For instance, the revenue allocation formula, which they describe as ‘feeding bottle federalism,’ is at the heart of restructuring agitations, where more than 20 out of the 36 states depending on a single resource produced in about nine states for sustenance. America, where Nigeria copied its constitution, does not have its 50 state governors going cap in hand to Washington every month to collection federal allocations. Each state is self-sustaining. That is why it is called a federal, not an empire, state. It is this sort of federally-induced laziness that restructuring agitators canvas against.
While proceeds from the oil wealth, taxes, and ports in parts of the country are collected in a distributable pool, mineral resources in states like Zamfara, Kano, and others that have caused deaths and fueled banditry are being mined illegally by individuals while the federal government looks the other way. If Zamfara State, for instance, does not have to look to Abuja to collect monthly allocations the state would have no alternative but harness its resources to sustain itself.
Most restructuring agitators describe Nigeria as an empire creation of the coup-making military, headed mostly by officers from one section of the country, who agitators accuse of rigging the federal structure in favour of their area with an unbalanced state creation that gives them bigger numerical strength in the National Assembly. It was prompted one of their own, Gen. Chris Ali, to write a damning book entitled the Federal Republic of Nigerian Army!
Those who advance this position say Nigeria is currently under internal colonial rule, with one section of the country lording it over the others and cornering all the resources at the expense of the others who actually produce them. It is why, for instance, heads of security agencies under President Muhammadu Buhari are mostly officers from one section of the country (with nine state police commissioners from Katsina alone!), why a child from a section of the country can gain admission into Unity School with a mere five per cent while another with 60 per cent from another section cannot because of quota that keeps rewarding mediocrity that eventually fuels under-performance in public institutions, why nine board members of NNPC are from non-oil producing states, and why the heads of major state corporations and agencies are occupied by personnel from the same section of the country. These are what restructuring campaigners will accuse Usman of glossing over in what they will perceive as his support for the status quo with its manifestly entrenched injustices.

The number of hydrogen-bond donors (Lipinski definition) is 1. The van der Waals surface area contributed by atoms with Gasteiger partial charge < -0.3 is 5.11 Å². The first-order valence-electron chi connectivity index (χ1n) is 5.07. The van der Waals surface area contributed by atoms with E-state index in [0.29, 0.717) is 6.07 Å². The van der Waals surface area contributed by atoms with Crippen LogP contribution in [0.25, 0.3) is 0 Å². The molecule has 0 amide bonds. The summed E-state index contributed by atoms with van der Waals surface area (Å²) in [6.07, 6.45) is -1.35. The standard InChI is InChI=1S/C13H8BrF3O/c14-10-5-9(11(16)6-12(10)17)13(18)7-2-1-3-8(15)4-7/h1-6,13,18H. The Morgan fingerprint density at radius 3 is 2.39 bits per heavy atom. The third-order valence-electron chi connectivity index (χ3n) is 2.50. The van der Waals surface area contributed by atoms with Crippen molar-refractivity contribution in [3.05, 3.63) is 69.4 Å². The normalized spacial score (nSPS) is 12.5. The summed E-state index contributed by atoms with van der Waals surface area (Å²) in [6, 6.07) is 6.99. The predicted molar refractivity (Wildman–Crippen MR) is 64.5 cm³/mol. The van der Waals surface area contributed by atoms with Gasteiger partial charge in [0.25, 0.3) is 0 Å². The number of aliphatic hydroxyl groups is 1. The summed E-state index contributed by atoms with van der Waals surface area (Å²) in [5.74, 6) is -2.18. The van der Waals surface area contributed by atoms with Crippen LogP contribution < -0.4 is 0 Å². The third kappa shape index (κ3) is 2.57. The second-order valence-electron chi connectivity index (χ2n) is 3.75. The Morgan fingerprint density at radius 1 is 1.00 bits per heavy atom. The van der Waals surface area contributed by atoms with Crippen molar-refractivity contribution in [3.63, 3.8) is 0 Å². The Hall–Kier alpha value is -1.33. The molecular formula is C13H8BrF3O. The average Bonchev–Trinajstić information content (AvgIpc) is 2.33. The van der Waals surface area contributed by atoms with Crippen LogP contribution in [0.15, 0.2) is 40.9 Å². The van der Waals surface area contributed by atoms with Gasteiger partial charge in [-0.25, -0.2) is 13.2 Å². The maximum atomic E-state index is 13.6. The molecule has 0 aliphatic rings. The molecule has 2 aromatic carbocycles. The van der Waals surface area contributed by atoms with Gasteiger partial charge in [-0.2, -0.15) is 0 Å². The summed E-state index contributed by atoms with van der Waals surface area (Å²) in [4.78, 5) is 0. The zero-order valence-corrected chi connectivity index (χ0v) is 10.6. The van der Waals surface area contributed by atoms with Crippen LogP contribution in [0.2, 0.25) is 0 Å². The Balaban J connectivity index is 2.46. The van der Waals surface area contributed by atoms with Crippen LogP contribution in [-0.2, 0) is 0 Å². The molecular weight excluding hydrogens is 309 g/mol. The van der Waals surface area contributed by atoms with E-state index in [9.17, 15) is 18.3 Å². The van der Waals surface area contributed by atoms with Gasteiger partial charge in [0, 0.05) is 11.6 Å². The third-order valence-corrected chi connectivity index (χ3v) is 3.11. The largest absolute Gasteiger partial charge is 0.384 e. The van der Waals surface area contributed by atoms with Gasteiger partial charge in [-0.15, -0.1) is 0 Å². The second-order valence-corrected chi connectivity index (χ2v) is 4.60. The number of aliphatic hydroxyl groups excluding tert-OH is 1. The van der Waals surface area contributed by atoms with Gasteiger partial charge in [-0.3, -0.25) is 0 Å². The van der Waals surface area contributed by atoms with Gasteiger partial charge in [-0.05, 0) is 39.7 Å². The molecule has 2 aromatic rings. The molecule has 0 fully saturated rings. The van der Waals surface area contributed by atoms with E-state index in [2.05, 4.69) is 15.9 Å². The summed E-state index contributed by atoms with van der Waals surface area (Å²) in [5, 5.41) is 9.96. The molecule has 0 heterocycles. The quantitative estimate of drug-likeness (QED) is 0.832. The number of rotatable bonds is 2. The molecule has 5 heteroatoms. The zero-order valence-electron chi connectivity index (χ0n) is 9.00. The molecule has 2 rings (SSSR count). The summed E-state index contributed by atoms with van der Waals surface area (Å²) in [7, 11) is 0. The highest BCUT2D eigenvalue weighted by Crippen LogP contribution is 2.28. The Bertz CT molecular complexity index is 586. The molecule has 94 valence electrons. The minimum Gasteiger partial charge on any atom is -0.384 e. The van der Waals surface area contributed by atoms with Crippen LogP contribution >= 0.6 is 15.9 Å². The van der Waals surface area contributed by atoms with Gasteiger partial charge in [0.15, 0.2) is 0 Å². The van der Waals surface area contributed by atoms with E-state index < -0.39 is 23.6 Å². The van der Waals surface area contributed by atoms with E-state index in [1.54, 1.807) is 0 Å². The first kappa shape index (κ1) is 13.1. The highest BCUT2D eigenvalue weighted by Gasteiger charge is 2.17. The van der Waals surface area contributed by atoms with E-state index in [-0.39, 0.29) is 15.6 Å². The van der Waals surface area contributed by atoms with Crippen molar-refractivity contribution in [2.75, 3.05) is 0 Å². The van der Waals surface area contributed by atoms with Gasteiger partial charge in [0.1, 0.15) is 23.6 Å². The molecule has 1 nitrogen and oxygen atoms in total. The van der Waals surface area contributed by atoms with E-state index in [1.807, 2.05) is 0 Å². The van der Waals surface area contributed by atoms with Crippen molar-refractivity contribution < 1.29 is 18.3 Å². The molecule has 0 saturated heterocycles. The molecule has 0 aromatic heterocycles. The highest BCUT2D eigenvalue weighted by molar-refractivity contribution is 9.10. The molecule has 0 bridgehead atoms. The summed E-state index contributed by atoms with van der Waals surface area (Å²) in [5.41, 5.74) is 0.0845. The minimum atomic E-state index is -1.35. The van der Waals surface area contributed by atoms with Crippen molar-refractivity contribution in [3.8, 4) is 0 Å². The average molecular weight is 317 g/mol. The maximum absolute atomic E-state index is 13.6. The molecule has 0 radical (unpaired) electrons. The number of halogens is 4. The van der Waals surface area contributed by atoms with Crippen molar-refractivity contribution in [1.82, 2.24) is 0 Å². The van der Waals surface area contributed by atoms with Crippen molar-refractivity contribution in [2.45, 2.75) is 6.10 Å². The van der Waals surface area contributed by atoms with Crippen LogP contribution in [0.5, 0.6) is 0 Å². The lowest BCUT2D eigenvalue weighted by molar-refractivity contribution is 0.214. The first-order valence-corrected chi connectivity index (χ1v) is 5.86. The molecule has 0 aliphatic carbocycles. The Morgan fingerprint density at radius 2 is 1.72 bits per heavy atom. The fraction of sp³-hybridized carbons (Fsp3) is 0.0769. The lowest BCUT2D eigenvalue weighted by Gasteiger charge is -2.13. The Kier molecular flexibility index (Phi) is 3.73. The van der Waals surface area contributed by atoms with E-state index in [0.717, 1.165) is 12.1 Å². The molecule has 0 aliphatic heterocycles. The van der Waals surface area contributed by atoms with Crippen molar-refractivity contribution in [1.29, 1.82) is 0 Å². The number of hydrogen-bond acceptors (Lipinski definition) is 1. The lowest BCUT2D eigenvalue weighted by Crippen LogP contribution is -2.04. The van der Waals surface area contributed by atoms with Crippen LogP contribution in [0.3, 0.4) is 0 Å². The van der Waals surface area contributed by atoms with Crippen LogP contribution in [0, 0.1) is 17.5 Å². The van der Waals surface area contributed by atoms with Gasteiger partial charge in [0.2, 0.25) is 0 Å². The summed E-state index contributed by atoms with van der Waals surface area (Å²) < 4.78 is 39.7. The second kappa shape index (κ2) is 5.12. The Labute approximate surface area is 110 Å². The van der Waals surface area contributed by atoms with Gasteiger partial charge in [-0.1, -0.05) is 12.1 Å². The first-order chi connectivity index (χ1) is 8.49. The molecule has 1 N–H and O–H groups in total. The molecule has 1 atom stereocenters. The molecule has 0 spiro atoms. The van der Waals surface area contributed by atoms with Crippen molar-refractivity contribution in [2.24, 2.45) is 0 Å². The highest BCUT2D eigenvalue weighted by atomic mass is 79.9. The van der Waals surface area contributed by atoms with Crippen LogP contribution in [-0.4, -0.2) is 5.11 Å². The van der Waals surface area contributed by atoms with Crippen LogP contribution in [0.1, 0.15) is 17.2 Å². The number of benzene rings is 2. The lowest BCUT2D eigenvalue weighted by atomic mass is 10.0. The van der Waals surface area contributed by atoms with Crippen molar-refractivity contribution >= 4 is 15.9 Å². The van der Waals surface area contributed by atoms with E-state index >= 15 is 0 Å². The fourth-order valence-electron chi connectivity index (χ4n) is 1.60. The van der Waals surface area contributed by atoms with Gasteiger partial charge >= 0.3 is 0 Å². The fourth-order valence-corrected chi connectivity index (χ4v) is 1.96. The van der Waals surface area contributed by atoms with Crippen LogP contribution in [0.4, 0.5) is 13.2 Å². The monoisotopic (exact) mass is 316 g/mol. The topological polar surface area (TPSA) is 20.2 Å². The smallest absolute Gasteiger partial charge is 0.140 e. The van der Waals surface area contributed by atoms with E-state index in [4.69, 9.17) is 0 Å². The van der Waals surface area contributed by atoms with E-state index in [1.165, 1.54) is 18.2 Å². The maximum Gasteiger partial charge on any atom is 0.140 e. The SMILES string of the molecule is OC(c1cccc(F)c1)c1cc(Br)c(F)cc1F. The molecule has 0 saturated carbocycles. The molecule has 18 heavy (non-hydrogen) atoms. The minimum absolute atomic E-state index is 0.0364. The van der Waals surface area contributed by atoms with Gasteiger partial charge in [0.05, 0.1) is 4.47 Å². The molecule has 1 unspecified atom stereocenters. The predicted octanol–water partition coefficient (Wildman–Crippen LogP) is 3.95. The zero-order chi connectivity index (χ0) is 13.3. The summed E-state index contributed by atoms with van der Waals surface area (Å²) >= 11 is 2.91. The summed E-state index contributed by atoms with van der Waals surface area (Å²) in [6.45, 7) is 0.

While some campaigners are agreed that it is impossible to go back to the pre-1967 regional structure, the say states, as they currently exist, can serve that purpose as centres of power, which only contribute an agreed percentage to maintain the centre, say 25 per cent. That way so-called federal infrastructure like roads that run through states can be maintained since the centre is too faraway.
Indeed, the restructuring agenda will continue to generate debate across the country until an acceptable consensus is reached that promises to move the country away from its current slide into backwardness as the operators of the constitution continue to show remarkable cluelessness. Usman’s Restructuring Nigeria: An Overview is one such major contribution that restructuring proponents will give a close look and possibly refocus their strategies to convince those against restructuring that it is also in their own interest for Nigeria to move in a different direction from where she is currently headed.